A Colorblind America

(Dr. Keyes is founder and chairman of the Declaration Foundation, a communications center for founding principles.)

The court’s eloquent and principled decision was the latest confirmation that the authors of California Proposition 209 – the California Civil Rights Initiative (CCRI) – have set a successful example for the whole country of how to take the high road of American principle toward a truly color-blind society.

The court’s opinion, based on the 14th Amendment to the Constitution and on CCRI's simple prohibition of race and gender-based discrimination by the California government, was refreshingly simple, as several key quotations from their decision illustrate:

What is constitutionally significant is that the government has drawn a line on the basis of race or has engaged in a purposeful use of racial criteria. A constitutional injury occurs whenever the government treats a person differently because of his or her race.

Regardless of the burdens or benefits imposed by or granted under a particular law, the use of a racial classification presents significant dangers to individuals, racial groups, and society at large.

If our national policy on racial preferences were guided by such champions of the prudent assertion of American principle as Ward Connerly, chairman of the CCRI campaign and plaintiff in the case decided this week, we could confidently expect that racial preferences would quickly join slavery and Jim Crow as repudiated missteps in the American march to justice.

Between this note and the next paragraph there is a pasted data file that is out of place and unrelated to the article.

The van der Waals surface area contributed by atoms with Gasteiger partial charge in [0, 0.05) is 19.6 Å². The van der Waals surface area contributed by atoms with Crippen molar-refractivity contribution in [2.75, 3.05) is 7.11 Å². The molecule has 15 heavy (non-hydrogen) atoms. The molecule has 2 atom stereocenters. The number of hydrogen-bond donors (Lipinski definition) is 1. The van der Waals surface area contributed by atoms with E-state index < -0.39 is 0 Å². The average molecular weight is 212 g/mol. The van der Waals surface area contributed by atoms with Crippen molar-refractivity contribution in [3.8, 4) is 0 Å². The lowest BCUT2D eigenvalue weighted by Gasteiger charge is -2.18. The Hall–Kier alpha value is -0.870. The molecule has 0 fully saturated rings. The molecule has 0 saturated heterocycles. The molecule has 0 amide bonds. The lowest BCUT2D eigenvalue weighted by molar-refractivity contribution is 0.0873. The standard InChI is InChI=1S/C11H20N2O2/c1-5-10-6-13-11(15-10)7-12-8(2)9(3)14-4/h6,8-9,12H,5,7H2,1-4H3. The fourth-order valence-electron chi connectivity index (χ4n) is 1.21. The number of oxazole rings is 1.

Affirmative action was an aberrant betrayal of the principles of the civil rights movement. Those principles are stated, among other places, on the back of the NAACP membership card. One stated purpose of the NAACP is “to secure equal job opportunities, based on individual merit, without regard to race, religion, or national origin.”

That is the original civil rights principle. It is self-evidently incompatible with quotas and numerical preference systems. The civil rights leaders fought for fairness, for color-blind justice, and for individual success to be based on individual merit. In the promised land they dreamed of, every man, woman and child in this country could get up knowing that, if they did their best, no group characteristic would deny them the fruits of their labor. This is the principle which the leadership of the CCRI team, co-authors Tom Wood and Glynn Custred, Connerly, the Declaration Foundation's President, Richard Ferrier, and many more, sought to return to our national councils. It is the principle that led to victory in the I-200 Initiative in Washington State in 1998. And it is the principle that will, I pray, be vindicated once more in Colorado if the people have a chance to vote on the Colorado Equal Protection Initiative in 2002.

But alas, our national policy on racial preferences is not currently guided by such champions as these. The Bush administration was expected by many of its supporters to join, in a prudent, compassionate and statesmanlike way, in the difficult task of weaning America yet again from the habit of classifying people by the color of their skin. In its first visible opportunity to do so, the Bush administration chose instead to affirm vigorously the Clinton administration’s position in the landmark Adarand v. Mineta case. That is, ignoring the remonstrances of Wood, Ferrier, Connerly, and other leaders of the anti-preferences movement, including his one-time cabinet appointee, Linda Chavez, the president came down squarely, in a crucial preferences case, on the side of color consciousness. The lame excuse that the administration was obligated to do so was widely ridiculed by knowledgeable people on both sides of the argument; after all, in another key affirmative action case, Taxman v. Piscataway, the Clinton administration had switched sides twice, and other administrations had changed positions in other cases. The plain fact is that the primary duty of the United States Department of Justice is Justice, and not consistency with the injustice of a misguided predecessor.